It's Happening: A Silver Medal and a Golden Act of Kindness

By Julie Perine on October 27, 2019 from It’s Happening via Connect-Bridgeport.com

The middle school cross country season culminates with the county championship; the highest level of competition for that level of runners. Bridgeport Middle School Coach Amanda Bailey said her athletes had worked very hard this season for a chance at nabbing a top spot in the Harrison County-wide event, held Monday, Oct. 21 at Mountaineer Middle.
 
Two of her runners, Sam Dodson and Jacob Barrick, had been neck in neck during the regular season, one or the other often taking first place. Bailey said it was more than likely that one of the athletes would win the county meet and perhaps the other would place second. But that’s not the way it turned out. What ultimately happened was something that none of the athletes or spectators would soon forget.
 
It was Jacob in the lead, followed by Sam and then South Harrison’s Spencer Nolan. The athletes crossed the finish line in that order, but there was an eruption of disappointment and frustration when it was announced that Sam had been disqualified. A spotter had reported that he cut a corner on the course. In all the years she has coached cross country and track – including seven at BMS – Coach Bailey said she has never seen a runner disqualified at a county championship. She didn’t believe he deserved the penalty and said other runners agreed the course wasn’t clearly marked.
 
“Sam was so disappointed. His heart was broken. He had put in so much work,” she said.
 
The coach stood behind her athlete and the call was protested. Sam had the chance to talk to the officials, conducting himself in a very respectful, mature manner.
 
“It was a very controversial thing and we fought it,” she said. “Officials really struggled with the decision, but we had to take the word of the person they put on the course.”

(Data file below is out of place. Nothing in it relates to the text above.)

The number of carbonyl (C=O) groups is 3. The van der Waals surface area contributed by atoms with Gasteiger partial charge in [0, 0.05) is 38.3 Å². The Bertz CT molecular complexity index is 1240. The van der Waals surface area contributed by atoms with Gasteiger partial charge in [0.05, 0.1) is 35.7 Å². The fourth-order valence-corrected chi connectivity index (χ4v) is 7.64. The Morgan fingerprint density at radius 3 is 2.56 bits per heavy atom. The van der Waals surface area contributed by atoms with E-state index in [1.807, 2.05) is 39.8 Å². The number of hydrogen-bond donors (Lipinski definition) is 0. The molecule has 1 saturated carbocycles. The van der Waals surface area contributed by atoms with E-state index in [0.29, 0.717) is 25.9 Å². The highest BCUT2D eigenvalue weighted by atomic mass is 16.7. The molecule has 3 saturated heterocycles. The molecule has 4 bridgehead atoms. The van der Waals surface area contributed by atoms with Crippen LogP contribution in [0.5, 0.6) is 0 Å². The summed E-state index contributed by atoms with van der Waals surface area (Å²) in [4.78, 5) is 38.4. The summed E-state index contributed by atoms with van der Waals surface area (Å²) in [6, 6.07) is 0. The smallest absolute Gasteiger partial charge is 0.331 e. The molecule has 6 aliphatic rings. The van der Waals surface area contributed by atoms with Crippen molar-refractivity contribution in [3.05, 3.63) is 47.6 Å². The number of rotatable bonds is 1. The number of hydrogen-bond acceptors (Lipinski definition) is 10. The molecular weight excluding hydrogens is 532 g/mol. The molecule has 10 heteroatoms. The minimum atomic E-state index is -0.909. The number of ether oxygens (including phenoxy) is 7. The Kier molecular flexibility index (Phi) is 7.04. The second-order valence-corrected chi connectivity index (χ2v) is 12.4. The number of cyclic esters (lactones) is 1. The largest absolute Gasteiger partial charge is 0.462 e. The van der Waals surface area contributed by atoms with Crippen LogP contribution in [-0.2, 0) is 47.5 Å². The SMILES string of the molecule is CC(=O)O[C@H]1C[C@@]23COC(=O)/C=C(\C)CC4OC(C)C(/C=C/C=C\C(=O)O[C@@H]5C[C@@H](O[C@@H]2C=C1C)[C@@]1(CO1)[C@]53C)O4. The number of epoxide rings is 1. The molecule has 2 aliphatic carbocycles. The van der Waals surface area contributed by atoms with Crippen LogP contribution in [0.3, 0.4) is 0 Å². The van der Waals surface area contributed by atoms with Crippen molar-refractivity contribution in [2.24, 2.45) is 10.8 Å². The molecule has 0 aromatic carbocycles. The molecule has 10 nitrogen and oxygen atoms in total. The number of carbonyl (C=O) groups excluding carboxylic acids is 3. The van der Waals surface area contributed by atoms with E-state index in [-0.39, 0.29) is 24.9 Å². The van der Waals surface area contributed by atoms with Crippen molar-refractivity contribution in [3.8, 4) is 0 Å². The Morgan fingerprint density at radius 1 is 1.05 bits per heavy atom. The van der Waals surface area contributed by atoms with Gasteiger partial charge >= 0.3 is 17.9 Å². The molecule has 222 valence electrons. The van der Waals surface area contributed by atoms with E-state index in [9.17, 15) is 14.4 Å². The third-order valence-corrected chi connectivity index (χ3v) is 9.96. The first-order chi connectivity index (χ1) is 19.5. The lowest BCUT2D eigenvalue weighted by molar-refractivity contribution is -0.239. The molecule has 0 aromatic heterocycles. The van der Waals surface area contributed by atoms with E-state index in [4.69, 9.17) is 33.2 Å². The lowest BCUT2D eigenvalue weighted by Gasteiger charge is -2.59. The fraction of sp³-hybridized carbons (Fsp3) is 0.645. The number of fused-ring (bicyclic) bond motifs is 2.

Though BMS had won the team competition – against Mountaineer Middle, Lincoln, South Harrison, WI and Notre Dame – there was a widespread air of disappointment and frustration, Coach Bailey said.
 
But in an instant, those feelings were swept away with one selfless, very kind gesture.
 
“Just before the awards ceremony, Spencer came up to Sam and asked him to stand right there. I kind of knew what he was going to do,” said Sam’s dad Jeff Dodson. “They gave the kids their medals and as soon as it was done, Spencer ran over and put his medal around Sam’s neck and told him he deserved it. There were already emotional tears flowing. It was quite a scene. You can tell Spencer is a good kid and it meant a lot to him to do that for Sam. It’s hard to describe. It was a very selfless act on his part, very nice and gracious.”
 
A disqualification is unusual, but what was witnessed Monday at Mountaineer Middle was even more unusual, Bailey said.
 
“It was a very teary-eyed moment,” she said. “We were believing in our runner and this kid had followed right on Sam’s heels the whole time, directly behind him, and said he didn’t agree with the ruling and that Sam deserved it.”
 
Spencer Nolan is also a great runner and had put the time, effort and determination into the county championship.
 
“He worked his tail off, too. He’s a great runner, but what makes him exceptional is his character,” Bailey said. “I’ve never seen anything like it.”
 
“It was a very sad night. Even though we had won the championship, we were heartbroken for our friend and member of our team family. One kid’s sweet actions changed the entire dynamic for everyone. They left with kindness and joy in their hearts.”
 
It’s true, said Sam’s mom Sarah Dodson. One kind act can turn things around.
 
“I think sometimes things happen so you can exercise those muscles – to extend yourself and be kind and vulnerable,” she said.
The top three runners are all longtime friends and have engaged in school activities together for years and friendly competition for the past few.
 
Another tidbit is that when Sam started running in the sixth grade, he was typically behind the pack, but through much hard work, training – and lots and lots of miles – he became a competitive athlete, which he plans to continue throughout high school.
 



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